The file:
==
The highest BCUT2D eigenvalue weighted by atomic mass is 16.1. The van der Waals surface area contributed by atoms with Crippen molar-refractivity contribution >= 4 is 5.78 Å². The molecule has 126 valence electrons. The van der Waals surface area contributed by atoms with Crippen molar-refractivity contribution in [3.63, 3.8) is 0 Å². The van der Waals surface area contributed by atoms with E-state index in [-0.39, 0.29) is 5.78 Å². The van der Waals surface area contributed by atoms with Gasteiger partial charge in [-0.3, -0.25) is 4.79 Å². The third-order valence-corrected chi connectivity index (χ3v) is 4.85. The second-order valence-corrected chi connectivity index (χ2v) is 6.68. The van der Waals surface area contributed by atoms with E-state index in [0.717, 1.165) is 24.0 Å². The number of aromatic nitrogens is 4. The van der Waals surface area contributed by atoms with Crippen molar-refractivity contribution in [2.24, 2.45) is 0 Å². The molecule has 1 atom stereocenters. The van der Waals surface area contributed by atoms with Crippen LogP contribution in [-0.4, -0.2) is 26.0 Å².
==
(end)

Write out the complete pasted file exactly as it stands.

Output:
The highest BCUT2D eigenvalue weighted by atomic mass is 16.1. The van der Waals surface area contributed by atoms with Crippen molar-refractivity contribution >= 4 is 5.78 Å². The molecule has 126 valence electrons. The van der Waals surface area contributed by atoms with Crippen molar-refractivity contribution in [3.63, 3.8) is 0 Å². The van der Waals surface area contributed by atoms with E-state index in [-0.39, 0.29) is 5.78 Å². The van der Waals surface area contributed by atoms with Gasteiger partial charge in [-0.3, -0.25) is 4.79 Å². The third-order valence-corrected chi connectivity index (χ3v) is 4.85. The second-order valence-corrected chi connectivity index (χ2v) is 6.68. The van der Waals surface area contributed by atoms with E-state index in [0.717, 1.165) is 24.0 Å². The number of aromatic nitrogens is 4. The van der Waals surface area contributed by atoms with Crippen molar-refractivity contribution in [2.24, 2.45) is 0 Å². The molecule has 1 atom stereocenters. The van der Waals surface area contributed by atoms with Crippen LogP contribution in [-0.4, -0.2) is 26.0 Å².